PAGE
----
“Some marine animals may not be able to survive the impact of ocean acidification … ‘
By Bob Berwyn
FRISCO — Marine organisms with a limited natural habitat range will likely suffer the most as oceans become more acidic. Among the first to go may be tiny copepods in the Arctic Ocean living just beneath the surface. The crustaceans are a critical part of the ocean food web, helping to sustain many other animals.
“Our study found that some marine animals may not be able to survive the impact of ocean acidification, particularly the early-life stages,” said Dr, Ceri Lewis, with the University of Exeter. “This unique insight into how marine life will respond to future changes in the oceans has implications that reach far beyond the Arctic regions.”
The recent findings on ocean acidification impacts came from a research expedition conducted as part of the Catlin Arctic Survey. The study found that copepods that move large distances, migrating vertically across a wide range of pH conditions, have a better chance of surviving.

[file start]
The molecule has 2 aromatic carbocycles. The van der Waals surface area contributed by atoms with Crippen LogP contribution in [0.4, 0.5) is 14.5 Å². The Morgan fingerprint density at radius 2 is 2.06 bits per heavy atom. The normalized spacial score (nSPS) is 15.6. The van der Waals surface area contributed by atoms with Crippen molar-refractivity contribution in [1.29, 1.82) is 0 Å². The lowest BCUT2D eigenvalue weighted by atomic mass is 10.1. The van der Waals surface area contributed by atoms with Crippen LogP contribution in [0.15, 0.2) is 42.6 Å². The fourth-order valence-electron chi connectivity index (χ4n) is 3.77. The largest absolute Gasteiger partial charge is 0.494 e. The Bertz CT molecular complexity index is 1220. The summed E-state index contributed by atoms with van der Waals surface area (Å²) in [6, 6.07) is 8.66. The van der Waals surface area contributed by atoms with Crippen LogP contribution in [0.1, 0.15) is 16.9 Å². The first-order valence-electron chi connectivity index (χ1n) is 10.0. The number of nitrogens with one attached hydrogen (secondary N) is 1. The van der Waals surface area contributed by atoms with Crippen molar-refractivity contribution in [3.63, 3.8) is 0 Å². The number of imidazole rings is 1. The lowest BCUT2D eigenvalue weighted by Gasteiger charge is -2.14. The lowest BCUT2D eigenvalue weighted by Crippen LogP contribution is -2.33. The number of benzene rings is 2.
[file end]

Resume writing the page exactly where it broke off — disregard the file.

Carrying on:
Some areas of the Arctic Ocean are already experiencing the fastest rates of acidification on the planet and, combined with sea-ice loss and warming temperatures, the impacts of climate change are likely to hit Arctic marine life first.
The scientists observed that the natural range of temperature and acidity under the ice that copepods experience on a day-to-day basis corresponded to their responses to the ocean acidification conditions predicted for 100 years’ time.
Until recently, it has been difficult to document what copepods and other marine life do when the Arctic Ocean is covered by sea ice, and more specifically what conditions they experience.
“Our work has shown that life experience matters when it comes to surviving stressors,” said Dr. Helen Findlay, with the Plymouth Marine Laboratory. “More studies are needed that link the natural environmental conditions to laboratory experiments. Ceri and I are planning to continue this line of work through a PhD studentship next year.”